It looks like investors have their eyes set on low-volatility funds these days.
The Wall Street Journal reports
that so-called low-volatility ETFs are welcoming new cash while stocks and equity mutual funds and ETFs see withdrawals.
IndexUniverse data shows that this group of only six funds has seen an inflow of $1.7 billion this year -- almost a fifth of the total new cash for the 200 U.S. ETFs linked to popular benchmarks. EPFR Global reports that US equity mutual funds and ETFs have seen a net outflow of $9 billion.
These six ETFs have been outperformers so far. For one, the PowerShares S&P 500 Low Volatility ETF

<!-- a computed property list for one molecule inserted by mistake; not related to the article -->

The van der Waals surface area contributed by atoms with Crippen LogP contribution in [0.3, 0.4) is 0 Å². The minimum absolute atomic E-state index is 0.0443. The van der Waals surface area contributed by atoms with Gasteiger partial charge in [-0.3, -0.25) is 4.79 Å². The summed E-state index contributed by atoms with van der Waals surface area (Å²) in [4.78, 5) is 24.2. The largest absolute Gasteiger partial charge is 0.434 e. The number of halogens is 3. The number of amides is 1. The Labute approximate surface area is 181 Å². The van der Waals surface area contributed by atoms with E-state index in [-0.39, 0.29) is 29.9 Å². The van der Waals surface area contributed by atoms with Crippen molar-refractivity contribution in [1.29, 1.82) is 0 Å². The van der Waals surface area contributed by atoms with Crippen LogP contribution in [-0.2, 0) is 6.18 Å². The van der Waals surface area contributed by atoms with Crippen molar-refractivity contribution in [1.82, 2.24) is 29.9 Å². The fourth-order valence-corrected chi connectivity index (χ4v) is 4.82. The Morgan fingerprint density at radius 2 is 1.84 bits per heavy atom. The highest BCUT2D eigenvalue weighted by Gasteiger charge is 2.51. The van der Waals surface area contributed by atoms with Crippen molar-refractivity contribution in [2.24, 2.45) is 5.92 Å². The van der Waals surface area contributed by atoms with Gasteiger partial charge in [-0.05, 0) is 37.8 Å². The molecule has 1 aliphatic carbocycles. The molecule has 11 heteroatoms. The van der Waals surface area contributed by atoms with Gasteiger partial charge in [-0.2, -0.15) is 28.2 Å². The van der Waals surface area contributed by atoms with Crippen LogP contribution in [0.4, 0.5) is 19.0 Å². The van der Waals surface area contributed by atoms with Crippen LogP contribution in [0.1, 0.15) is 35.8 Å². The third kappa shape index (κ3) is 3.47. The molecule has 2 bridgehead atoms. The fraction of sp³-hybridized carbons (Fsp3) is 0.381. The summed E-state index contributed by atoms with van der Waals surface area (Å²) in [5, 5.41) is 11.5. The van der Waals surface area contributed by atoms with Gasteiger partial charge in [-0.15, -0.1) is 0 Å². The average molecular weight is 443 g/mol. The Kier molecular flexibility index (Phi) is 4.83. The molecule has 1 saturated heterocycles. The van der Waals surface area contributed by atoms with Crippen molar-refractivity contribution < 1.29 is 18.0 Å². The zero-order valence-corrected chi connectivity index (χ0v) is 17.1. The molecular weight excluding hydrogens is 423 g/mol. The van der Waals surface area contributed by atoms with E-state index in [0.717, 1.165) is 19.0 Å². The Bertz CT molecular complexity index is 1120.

rose 12 percent compared to the 2.3 percent return of the largest S&P 500-tracking ETF. This happened in the midst of a troubled market marred with slowing growth and the eurozone crisis.
But these outperformers seem to lag in broad-based rallies such as the one that took place early this year.
, CLS Investments chief strategist, explained that, "In a sense, you've got a group of equities that are more risky than bonds and cash, and less risky than holding the S&P 500 and bonds."
The stocks that these funds invest in are positioned to allow them to survive or ride the downturn, not to increase growth.
, Morningstar analyst, said, "The classic view is that these stocks won't make you bankrupt, but won't make you rich either."
But he adds that the recent performance of these stocks is "a bit counterintuitive because they've done a pretty good job building wealth while protecting you from volatility."
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